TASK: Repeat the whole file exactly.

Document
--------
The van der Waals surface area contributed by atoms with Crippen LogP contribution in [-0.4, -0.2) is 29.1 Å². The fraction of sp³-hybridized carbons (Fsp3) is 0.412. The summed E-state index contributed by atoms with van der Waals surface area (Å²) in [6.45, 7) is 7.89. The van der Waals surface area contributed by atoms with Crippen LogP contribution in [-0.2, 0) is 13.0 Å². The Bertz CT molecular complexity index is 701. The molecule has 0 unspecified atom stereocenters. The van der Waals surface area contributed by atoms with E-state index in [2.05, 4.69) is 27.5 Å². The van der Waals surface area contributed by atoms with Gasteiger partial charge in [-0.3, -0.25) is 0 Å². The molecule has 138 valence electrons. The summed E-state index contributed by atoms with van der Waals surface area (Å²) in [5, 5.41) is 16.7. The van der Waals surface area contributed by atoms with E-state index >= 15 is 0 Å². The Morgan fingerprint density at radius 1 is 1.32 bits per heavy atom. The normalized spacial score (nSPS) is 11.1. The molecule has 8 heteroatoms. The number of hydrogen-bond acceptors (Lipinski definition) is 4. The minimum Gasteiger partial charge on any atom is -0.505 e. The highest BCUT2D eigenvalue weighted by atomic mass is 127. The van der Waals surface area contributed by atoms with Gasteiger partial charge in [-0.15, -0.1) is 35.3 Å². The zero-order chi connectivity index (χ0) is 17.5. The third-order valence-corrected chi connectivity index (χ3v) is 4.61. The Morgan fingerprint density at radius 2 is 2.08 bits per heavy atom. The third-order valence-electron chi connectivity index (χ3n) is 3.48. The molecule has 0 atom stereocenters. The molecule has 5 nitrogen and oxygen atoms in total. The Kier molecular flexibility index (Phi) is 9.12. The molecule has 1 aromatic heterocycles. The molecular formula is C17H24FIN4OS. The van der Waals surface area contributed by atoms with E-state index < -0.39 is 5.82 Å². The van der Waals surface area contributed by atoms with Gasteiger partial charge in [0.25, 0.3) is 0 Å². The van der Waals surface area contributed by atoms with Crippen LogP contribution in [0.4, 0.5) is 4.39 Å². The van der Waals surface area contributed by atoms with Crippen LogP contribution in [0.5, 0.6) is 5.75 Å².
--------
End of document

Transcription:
The van der Waals surface area contributed by atoms with Crippen LogP contribution in [-0.4, -0.2) is 29.1 Å². The fraction of sp³-hybridized carbons (Fsp3) is 0.412. The summed E-state index contributed by atoms with van der Waals surface area (Å²) in [6.45, 7) is 7.89. The van der Waals surface area contributed by atoms with Crippen LogP contribution in [-0.2, 0) is 13.0 Å². The Bertz CT molecular complexity index is 701. The molecule has 0 unspecified atom stereocenters. The van der Waals surface area contributed by atoms with E-state index in [2.05, 4.69) is 27.5 Å². The van der Waals surface area contributed by atoms with Gasteiger partial charge in [-0.3, -0.25) is 0 Å². The molecule has 138 valence electrons. The summed E-state index contributed by atoms with van der Waals surface area (Å²) in [5, 5.41) is 16.7. The van der Waals surface area contributed by atoms with E-state index >= 15 is 0 Å². The Morgan fingerprint density at radius 1 is 1.32 bits per heavy atom. The normalized spacial score (nSPS) is 11.1. The molecule has 8 heteroatoms. The number of hydrogen-bond acceptors (Lipinski definition) is 4. The minimum Gasteiger partial charge on any atom is -0.505 e. The highest BCUT2D eigenvalue weighted by atomic mass is 127. The van der Waals surface area contributed by atoms with Gasteiger partial charge in [-0.15, -0.1) is 35.3 Å². The zero-order chi connectivity index (χ0) is 17.5. The third-order valence-corrected chi connectivity index (χ3v) is 4.61. The Morgan fingerprint density at radius 2 is 2.08 bits per heavy atom. The third-order valence-electron chi connectivity index (χ3n) is 3.48. The molecule has 0 atom stereocenters. The molecule has 5 nitrogen and oxygen atoms in total. The Kier molecular flexibility index (Phi) is 9.12. The molecule has 1 aromatic heterocycles. The molecular formula is C17H24FIN4OS. The van der Waals surface area contributed by atoms with E-state index < -0.39 is 5.82 Å². The van der Waals surface area contributed by atoms with Gasteiger partial charge in [0.25, 0.3) is 0 Å². The van der Waals surface area contributed by atoms with Crippen LogP contribution in [0.4, 0.5) is 4.39 Å². The van der Waals surface area contributed by atoms with Crippen LogP contribution in [0.5, 0.6) is 5.75 Å².